And the context shows the Jews are correct, in saying Hezekiah Is intended by Isaiah, and not Jesus. The prophet is giving an account, or foretelling the invasion of Judea by Sennacherib and his destruction. Of this he treats in the latter part of the 8th chapter, and "his destruction in the fore part of the 9th ; and on this he sings "The people that walked in darkness have seen a great light; they that dwell in the land of the shadow of death, upon them hath the light shined." By the destruction of the army of Sennacherib, the Jews will see a great light and enlargement, as heretofore explained, No. 2. Vol. II. pa. 296. The Prophet foreseeing all that eventuated in consequence of the destruction of this invading armj, addressed God in these words: "Thou hast multiplied the nation, and not increased the joy: they joy before thee according to the joy in hearvest, and as men rejoice when they divide the spoil." And here there is a karee, mvlkasib; the Bible translates as it is written, "And not increased the joy;" and this may appear enigmatical, for the joy appears perfect, since they in that day, rejoiced before God in Jerusalem, on the destruction of the besieging army, as men rejoice in harvest, and as men rejoice who divide the spoil: they did indeed rejoice with a perfect joy., and did divide the spoil of Sennacherib's army, which was destroyed : and therefore, the karee iSl which is affirmative, "thou didst to him increase the joy," and it will again be so read on the coming of the Messiah when our joy will be perfect. But at present, the English Bible is correct, as it is written,." and not increased the joy;" for after this salvation under Hezekiah, the joy of Israel has no fur
ther been increased; we have been in captivity from the time of his son Manasseh, to this our day—and therefore, also the next karee and kasib, verse 6. which is written naiD1? with a final men, making for the present reading, two words n:n D"? which is rather a dividing the rule or government Ds to, or in favour of that nation called 31 Ds Gen. xxv. 23. yDN'1 Dksd Dnsi this also, must not be altered till the coming of the Messiah our righteousness, as the English has it, when will be fulfilled, "\yi lay ail the greater will serve the lesser.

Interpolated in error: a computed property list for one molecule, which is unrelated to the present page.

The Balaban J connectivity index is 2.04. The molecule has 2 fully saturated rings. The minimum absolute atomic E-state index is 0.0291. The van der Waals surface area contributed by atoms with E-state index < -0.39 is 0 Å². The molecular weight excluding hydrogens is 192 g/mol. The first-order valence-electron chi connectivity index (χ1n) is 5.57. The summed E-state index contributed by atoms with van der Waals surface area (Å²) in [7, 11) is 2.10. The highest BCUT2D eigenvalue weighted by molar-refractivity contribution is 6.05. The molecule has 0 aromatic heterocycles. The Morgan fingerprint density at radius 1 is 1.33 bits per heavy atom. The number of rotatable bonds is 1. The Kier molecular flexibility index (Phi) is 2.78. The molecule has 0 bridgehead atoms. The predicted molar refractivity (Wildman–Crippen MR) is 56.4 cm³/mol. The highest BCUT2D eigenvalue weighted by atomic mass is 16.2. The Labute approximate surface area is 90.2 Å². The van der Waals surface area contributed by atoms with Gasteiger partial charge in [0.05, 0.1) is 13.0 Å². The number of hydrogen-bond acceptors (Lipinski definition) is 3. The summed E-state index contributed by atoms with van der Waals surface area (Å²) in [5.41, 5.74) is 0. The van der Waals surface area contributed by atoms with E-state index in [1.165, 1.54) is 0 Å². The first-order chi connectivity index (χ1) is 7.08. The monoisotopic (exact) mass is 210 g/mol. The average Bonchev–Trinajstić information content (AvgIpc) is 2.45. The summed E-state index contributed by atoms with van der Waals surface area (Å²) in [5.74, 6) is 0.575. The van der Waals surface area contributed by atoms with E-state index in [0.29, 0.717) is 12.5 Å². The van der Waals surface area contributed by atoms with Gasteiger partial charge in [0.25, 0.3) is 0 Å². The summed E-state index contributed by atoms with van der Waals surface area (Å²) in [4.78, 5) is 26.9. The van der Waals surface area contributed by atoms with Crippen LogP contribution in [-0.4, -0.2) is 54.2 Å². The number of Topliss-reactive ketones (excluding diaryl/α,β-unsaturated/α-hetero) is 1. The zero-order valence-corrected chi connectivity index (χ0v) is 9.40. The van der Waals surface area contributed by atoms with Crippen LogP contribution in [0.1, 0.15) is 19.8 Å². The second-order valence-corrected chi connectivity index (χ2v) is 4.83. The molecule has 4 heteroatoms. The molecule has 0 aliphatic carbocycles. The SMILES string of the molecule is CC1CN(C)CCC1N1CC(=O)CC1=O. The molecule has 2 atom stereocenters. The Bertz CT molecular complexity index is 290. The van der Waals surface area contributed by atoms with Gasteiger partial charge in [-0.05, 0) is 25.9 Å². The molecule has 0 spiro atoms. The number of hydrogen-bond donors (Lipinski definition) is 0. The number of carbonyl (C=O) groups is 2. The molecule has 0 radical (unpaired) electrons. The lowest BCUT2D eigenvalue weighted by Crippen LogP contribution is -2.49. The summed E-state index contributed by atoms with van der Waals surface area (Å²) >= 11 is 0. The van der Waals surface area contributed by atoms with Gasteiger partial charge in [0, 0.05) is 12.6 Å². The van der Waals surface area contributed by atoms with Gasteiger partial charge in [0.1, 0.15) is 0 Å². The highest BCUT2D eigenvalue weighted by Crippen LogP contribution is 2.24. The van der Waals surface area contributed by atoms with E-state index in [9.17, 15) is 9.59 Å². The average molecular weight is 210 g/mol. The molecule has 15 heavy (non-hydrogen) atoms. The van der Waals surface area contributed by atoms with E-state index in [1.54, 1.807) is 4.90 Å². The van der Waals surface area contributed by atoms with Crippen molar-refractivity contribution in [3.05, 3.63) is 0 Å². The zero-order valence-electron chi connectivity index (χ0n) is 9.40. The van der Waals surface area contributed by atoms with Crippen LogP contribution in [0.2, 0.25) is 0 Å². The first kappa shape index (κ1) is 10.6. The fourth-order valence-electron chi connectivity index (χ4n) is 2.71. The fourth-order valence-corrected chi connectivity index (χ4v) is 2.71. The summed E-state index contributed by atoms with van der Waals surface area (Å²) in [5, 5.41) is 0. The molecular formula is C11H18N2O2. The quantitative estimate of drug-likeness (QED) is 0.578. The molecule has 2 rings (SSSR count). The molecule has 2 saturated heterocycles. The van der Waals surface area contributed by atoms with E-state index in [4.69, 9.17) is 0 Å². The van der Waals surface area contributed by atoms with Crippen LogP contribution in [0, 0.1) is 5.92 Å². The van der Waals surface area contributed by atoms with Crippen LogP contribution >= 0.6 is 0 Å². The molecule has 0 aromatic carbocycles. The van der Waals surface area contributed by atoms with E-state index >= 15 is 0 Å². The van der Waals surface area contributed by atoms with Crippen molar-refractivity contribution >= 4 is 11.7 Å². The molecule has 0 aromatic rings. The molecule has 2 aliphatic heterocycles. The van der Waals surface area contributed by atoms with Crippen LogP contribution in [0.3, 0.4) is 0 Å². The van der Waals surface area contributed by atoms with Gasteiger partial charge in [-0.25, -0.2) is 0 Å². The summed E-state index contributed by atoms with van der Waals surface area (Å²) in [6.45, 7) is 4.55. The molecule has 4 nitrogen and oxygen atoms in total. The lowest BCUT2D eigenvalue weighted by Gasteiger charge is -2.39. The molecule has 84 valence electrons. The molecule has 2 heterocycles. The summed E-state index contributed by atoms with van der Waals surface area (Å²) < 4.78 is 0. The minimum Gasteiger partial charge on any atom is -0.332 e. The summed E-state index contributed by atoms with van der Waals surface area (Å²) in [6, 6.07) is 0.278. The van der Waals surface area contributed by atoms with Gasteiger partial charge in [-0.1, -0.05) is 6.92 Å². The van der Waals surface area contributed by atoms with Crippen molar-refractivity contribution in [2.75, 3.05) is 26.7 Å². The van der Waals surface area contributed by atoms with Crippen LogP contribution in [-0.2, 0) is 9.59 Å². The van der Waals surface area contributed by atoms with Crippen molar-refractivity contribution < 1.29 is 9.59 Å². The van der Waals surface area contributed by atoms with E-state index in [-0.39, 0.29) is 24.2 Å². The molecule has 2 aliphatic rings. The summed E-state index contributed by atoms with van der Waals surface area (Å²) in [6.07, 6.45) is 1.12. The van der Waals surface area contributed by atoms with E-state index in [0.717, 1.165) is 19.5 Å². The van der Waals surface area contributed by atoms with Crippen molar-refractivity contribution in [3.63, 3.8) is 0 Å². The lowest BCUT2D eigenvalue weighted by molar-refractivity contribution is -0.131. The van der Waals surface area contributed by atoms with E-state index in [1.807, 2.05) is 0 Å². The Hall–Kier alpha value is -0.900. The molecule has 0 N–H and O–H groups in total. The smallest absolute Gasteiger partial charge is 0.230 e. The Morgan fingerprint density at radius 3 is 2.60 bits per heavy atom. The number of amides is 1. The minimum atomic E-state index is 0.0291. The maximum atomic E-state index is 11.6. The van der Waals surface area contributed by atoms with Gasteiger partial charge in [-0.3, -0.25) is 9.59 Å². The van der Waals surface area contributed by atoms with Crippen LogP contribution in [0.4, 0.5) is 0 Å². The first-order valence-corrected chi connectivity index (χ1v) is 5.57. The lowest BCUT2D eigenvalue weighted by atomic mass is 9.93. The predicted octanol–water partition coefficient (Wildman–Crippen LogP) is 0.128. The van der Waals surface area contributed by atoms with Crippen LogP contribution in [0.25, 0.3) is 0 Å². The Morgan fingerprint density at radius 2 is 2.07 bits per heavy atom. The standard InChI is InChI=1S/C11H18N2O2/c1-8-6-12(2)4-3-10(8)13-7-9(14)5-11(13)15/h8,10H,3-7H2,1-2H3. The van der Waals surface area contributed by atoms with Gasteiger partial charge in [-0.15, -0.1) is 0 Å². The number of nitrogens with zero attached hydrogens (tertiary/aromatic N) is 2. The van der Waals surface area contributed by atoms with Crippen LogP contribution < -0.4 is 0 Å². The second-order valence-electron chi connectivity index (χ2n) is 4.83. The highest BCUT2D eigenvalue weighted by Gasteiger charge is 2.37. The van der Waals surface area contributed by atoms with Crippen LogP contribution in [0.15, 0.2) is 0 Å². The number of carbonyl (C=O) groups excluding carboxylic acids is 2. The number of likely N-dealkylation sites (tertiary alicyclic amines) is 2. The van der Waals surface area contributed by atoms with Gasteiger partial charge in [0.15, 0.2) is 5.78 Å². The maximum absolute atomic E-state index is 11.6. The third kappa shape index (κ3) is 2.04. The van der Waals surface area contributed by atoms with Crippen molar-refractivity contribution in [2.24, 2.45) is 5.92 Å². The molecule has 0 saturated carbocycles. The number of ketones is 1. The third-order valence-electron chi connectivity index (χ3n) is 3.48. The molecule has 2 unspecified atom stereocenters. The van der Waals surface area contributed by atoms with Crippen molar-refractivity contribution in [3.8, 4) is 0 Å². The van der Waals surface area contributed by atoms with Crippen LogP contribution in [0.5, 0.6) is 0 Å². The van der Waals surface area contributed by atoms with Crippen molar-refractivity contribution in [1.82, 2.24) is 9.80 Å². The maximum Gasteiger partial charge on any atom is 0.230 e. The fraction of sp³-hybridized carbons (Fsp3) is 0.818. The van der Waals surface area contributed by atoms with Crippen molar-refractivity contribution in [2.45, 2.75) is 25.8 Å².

Hence may be perceived the necessity of leaving the sacred page as we find it. And the English Bible society have done wrong, by putting an open, instead of a final letter, in the word naiO1? Isa. ix. I would think it sufficient to condemn the whole edition; and although I would rather see Hebrew Bibles without English or latin notes, or crosses in the margin, I would look over the notes, and call crosses single daggars, but should require the text to remain sacred, and not allow the most trifling alteration to take place. The Jews are the proper, and acknowledged guardians of the sacred text: We therefore, enter our public protest against the edition in question ; and with the Jerusalem Jews, pronounce it a perverted, and an unfaithful copy ; and every man, Gentiles as well as Jews, all who are in favour of the sacred preserva-% tion of the original text, will no doubt, do their duty. a
Isa. ix. 4—5. "For thou hast broken the yoke of his burden, and the - staff" of his shoulder, the rod of his oppressor, as in the day of Median. For every battle of the warrior is with confused noise, and garments rolled in blood ; but this shall be with burning and fuel of fire." The burden of Sennacherib was indeed heavy, all Judea was conquered, except Jerusalem: and his overthrow was as perfect as the defeat of the Medianites, either in the days of Balaam, or their last defeat under Gideon, Judg. viii. which is here alluded to.
The defeat of Sennacherib was not like any other defeat; for it was without noise, and without bloodshed; for they were nil slain, to appearance, in a natural way, in one night, 180,000 men, the whole army died without noise, or bloodshed; and the burning and tire, may either intend the inward fever which consumed tlftm, or that the dead were consumed on funeral piles. Then follows our'text: "For unto us a child is born, unto us a son is given: and the government shall be upon his shoulder; and the Wonderful, the Counsellor, the Mighty God, the Everlasting Father, shall call his name, the Prince of Peace."
And even should we concede that these names, the Wonderful, the Counsellor, the Mighty God, the Everlasting Father, as well as the Prince of Peace, are. the names of the child, still it that child, Heze